I was working at Billboard magazine in the mailroom, and there was a guy there that basically worked in their version of licensing, but he heard of a label in California called “Iron Works.” This guy was a country guy. He says, “maybe you guys should talk to this guy (at the label,)” so we called him. He was interested. He had put out Jag Panzer and he had a few bands like that. He was the one guy in his garage that had this label, but he did more for us than Metal Blade did, which was hilarious.

Anyway, so that was the nucleus of the band. He said “Send me some tapes,” so we did this 8-track demo, so he said “Cool, I like it, I’ll do a one-album deal with you guys.” Time went on, and he forgot about us, basically. Then we went into Treasure Isle studios in Nashville, and we recorded digitally. So we were one of the first metal bands to record a digital album. This was in ’87. [Editor’s note: This is correct. Manowar is credited as the first band to record a digital album – “Fighting the World” in 1987.]

We sent them back to him and it blew his mind because it was nothing compared to what we did when we sent him the 8-track. That was the start of it. We changed our name to “Intruder” because people kept thinking we were a black metal band or Satanist because of the word “Transgresser.” The album was more power metal. I guess what they really called Speed Metal back then.

Our style was starting to change because we were getting influenced by a lot of bands that came out. I was in the record store and I saw Slayer’s “Reign In Blood,” and I brought the record home. We were in the living room, and you can remember it like it happened yesterday. We put it on, and “Angel of Death,” when it comes on, the scream hits, and we just looked at each other like “Holy shit. This is what we want to do.” That just changed our style of writing instantly. You can pinpoint we were a totally different band that day.

“Martyr,” “Mister Death,” those songs are all Slayer homages. It was funny how much they influenced our writing. So much so, that with “Live to Die,” the first album, Metal Blade got interested because they loved that record. On that record alone, they signed us. They’ve never even seen us play live, so they had no clue if we were great on stage, but they signed us. When we delivered “A Higher Form of Killing,” it blew their mind. They were expecting “Live to Die” part II. They did not have any idea this was coming. I don’t know if they were disappointed, but they were just kind of in shock.

It was really funny. They really influenced us, and it was a key change for the band. As we were writing material for the album, we realized we needed another guitar player. When the one did his leads, the bottom dropped out, and it wasn’t heavy, so we did a lot of tryouts and it was nightmarish process. No one got what we were doing. In Nashville? Nobody got it. You were either a poser hair metal band or you were in hard rock. Nobody was doing thrash like we were at all. It was kind of a new thing.

We finally found Greg [Messick, guitarist] and his persona fit in and he seemed capable. There was a certain point to where he wasn’t going to cut it and Arthur said to me, “He’s out. He’s done. I don’t want him in the band anymore,” so I went to Greg. Basically, Greg admitted he was riding, like “I’m in Intruder now.” It doesn’t matter. Dude, just as easily as you got in the band, you can get out of the band. This is where the fat hits the floor. He boned up and he became the killer guitar player that he is now and he was getting endorsement deals everywhere. It’s funny. He likes telling that story.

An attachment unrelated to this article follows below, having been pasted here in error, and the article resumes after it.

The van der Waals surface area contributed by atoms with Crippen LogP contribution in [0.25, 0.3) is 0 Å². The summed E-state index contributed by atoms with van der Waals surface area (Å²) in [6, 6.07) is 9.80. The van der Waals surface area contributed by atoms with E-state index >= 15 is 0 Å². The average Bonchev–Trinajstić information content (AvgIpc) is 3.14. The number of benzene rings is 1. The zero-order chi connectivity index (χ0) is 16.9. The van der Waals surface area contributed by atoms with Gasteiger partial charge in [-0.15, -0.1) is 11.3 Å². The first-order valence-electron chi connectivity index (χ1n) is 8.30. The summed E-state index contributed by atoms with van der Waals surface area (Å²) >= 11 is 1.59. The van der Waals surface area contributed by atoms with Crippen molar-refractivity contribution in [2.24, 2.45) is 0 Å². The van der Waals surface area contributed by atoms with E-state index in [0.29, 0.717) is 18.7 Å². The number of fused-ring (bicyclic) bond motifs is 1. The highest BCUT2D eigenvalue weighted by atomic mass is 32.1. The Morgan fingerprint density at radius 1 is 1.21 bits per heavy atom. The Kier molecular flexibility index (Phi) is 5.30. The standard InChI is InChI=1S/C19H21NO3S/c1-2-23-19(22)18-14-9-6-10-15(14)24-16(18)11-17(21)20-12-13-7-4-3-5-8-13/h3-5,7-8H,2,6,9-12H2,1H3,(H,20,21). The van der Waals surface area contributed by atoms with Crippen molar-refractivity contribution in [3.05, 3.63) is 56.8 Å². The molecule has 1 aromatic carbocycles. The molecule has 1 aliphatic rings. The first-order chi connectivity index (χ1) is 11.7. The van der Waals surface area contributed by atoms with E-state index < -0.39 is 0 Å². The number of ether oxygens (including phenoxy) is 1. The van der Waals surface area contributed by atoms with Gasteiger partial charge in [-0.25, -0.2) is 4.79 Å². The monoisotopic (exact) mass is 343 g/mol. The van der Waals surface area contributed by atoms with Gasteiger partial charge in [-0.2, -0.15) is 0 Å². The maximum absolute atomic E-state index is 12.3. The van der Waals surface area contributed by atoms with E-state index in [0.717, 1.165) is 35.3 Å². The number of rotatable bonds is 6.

Don’t slack. Just because you’re in a band and you’ve made it or think you’re going to make it, don’t slack. There’s always somebody better than you, so you’d better keep it up. That’s been the core of the band. Bass players? That’s a whole other story. (laughs) I don’t know what it is with bass players. I think those sub-frequencies damage their brains or something like that! (jokingly)

FS: What was the reason you decided to reunite?

JP: Even though it was the 20th anniversary of “Psycho Savant,” we’re doing this new CD of re-recorded songs picked by the fans. It’s really part of the impetus why. We did this show, but we were already working on the record. “Hey, it’s the 20th anniversary of Psycho Savant. We’re now legally Classic Rock!” (laughs)

The record also has a brand new track on it – “Under the Ether.” I like it, because it kind of has some of our old sound, but some new. Obviously, we’re not the same dudes we were twenty years ago. We still have our style. That never goes away. I’m sure this new Black Sabbath record is going to sound like Black Sabbath, you know?

We’re already amassing ideas. Arthur wants to write new stuff and maybe put an EP out. If we can stay together long enough! (laughs) We have this love-hate thing that all bands do.

FS: It’s a family thing.

JP: It’s a marriage with five people. I’ve been married three times. Two people is hard enough, so try to be married with five people! I love them all, but there’s times you want to kill ‘em. Arthur and I have always had this Pete Townsend and Roger Daltry thing, where they hate each other and love each other. That’s what’s made us good as a songwriting team. Right now, we’re in our love phase. We’re going to write some new stuff and go to Headbangers Open Air.

FS: So you’re going to be playing Headbangers Open Air in Germany?

JP: In July, yes. With the plan of playing seven or eight other dates, to be determined. It’s nice to go on vacation, but we didn’t want to go over there and just do one show. We’re definitely going. Headbangers Open Air is awesome. They purposely keep it small even though it’s pretty big – 1,500 or 2,000 people. Jurgen and Tomas are the ones who put it on and they call it “The World’s Largest Beer Garden Party” or something like that. They love the music, and the German audience is the best metal audience ever.

Jurgen is like family to us, too. We’re on his label, Hellion, over there, and they treat us right. Who knows what else?

Progressivity_In_All's avatar

Frank Serafine is an avid writer, music producer, and musician, with five albums to his name. While completely enamored with metal, he appreciates a wide range of music. He also works full-time at the American-based performing rights organization, SESAC.

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1. blackearth writes:

Great interview! I had no idea Intruder where back together or even writing new material!